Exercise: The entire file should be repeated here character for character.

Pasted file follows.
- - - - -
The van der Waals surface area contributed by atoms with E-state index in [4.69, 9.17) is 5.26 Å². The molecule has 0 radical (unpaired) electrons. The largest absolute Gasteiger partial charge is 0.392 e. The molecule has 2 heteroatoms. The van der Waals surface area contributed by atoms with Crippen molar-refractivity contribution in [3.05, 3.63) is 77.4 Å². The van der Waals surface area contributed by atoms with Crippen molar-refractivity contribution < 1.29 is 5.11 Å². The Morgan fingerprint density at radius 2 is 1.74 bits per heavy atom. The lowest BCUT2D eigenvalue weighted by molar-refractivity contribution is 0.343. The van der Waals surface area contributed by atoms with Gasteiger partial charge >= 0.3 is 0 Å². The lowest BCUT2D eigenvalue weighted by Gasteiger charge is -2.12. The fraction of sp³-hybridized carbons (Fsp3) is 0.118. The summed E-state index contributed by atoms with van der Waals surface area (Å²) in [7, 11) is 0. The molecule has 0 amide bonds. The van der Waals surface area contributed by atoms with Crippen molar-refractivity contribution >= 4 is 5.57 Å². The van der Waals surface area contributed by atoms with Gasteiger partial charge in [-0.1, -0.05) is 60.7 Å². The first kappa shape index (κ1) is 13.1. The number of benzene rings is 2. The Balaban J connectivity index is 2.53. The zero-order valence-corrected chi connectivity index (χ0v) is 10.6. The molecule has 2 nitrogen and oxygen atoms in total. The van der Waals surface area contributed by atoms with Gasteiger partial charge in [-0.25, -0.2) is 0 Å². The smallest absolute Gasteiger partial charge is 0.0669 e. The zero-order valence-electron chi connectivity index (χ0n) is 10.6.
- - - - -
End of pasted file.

The van der Waals surface area contributed by atoms with E-state index in [4.69, 9.17) is 5.26 Å². The molecule has 0 radical (unpaired) electrons. The largest absolute Gasteiger partial charge is 0.392 e. The molecule has 2 heteroatoms. The van der Waals surface area contributed by atoms with Crippen molar-refractivity contribution in [3.05, 3.63) is 77.4 Å². The van der Waals surface area contributed by atoms with Crippen molar-refractivity contribution < 1.29 is 5.11 Å². The Morgan fingerprint density at radius 2 is 1.74 bits per heavy atom. The lowest BCUT2D eigenvalue weighted by molar-refractivity contribution is 0.343. The van der Waals surface area contributed by atoms with Gasteiger partial charge >= 0.3 is 0 Å². The lowest BCUT2D eigenvalue weighted by Gasteiger charge is -2.12. The fraction of sp³-hybridized carbons (Fsp3) is 0.118. The summed E-state index contributed by atoms with van der Waals surface area (Å²) in [7, 11) is 0. The molecule has 0 amide bonds. The van der Waals surface area contributed by atoms with Crippen molar-refractivity contribution >= 4 is 5.57 Å². The van der Waals surface area contributed by atoms with Gasteiger partial charge in [-0.1, -0.05) is 60.7 Å². The first kappa shape index (κ1) is 13.1. The number of benzene rings is 2. The Balaban J connectivity index is 2.53. The zero-order valence-corrected chi connectivity index (χ0v) is 10.6. The molecule has 2 nitrogen and oxygen atoms in total. The van der Waals surface area contributed by atoms with Gasteiger partial charge in [-0.25, -0.2) is 0 Å². The smallest absolute Gasteiger partial charge is 0.0669 e. The zero-order valence-electron chi connectivity index (χ0n) is 10.6.